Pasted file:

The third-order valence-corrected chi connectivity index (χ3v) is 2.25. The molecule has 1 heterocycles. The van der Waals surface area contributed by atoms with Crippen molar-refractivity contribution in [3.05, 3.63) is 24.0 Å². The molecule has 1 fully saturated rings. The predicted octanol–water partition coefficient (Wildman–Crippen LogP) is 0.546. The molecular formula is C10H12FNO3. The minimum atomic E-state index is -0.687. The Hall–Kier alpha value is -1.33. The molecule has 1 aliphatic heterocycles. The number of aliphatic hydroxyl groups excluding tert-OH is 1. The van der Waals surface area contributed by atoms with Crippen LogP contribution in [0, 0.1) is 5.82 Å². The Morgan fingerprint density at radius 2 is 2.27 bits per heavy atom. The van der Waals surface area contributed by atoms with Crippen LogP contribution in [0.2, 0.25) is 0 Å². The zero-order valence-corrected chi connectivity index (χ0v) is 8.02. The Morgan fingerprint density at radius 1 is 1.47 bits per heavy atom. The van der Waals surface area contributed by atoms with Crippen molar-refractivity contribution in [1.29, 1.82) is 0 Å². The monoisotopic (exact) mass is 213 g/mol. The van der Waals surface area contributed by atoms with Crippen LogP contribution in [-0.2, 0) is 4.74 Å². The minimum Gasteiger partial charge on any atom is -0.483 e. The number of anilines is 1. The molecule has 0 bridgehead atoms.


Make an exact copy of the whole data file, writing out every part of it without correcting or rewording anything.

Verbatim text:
The third-order valence-corrected chi connectivity index (χ3v) is 2.25. The molecule has 1 heterocycles. The van der Waals surface area contributed by atoms with Crippen molar-refractivity contribution in [3.05, 3.63) is 24.0 Å². The molecule has 1 fully saturated rings. The predicted octanol–water partition coefficient (Wildman–Crippen LogP) is 0.546. The molecular formula is C10H12FNO3. The minimum atomic E-state index is -0.687. The Hall–Kier alpha value is -1.33. The molecule has 1 aliphatic heterocycles. The number of aliphatic hydroxyl groups excluding tert-OH is 1. The van der Waals surface area contributed by atoms with Crippen LogP contribution in [0, 0.1) is 5.82 Å². The Morgan fingerprint density at radius 2 is 2.27 bits per heavy atom. The van der Waals surface area contributed by atoms with Crippen LogP contribution in [0.2, 0.25) is 0 Å². The zero-order valence-corrected chi connectivity index (χ0v) is 8.02. The Morgan fingerprint density at radius 1 is 1.47 bits per heavy atom. The van der Waals surface area contributed by atoms with Crippen molar-refractivity contribution in [1.29, 1.82) is 0 Å². The monoisotopic (exact) mass is 213 g/mol. The van der Waals surface area contributed by atoms with Crippen LogP contribution in [-0.2, 0) is 4.74 Å². The minimum Gasteiger partial charge on any atom is -0.483 e. The number of anilines is 1. The molecule has 0 bridgehead atoms.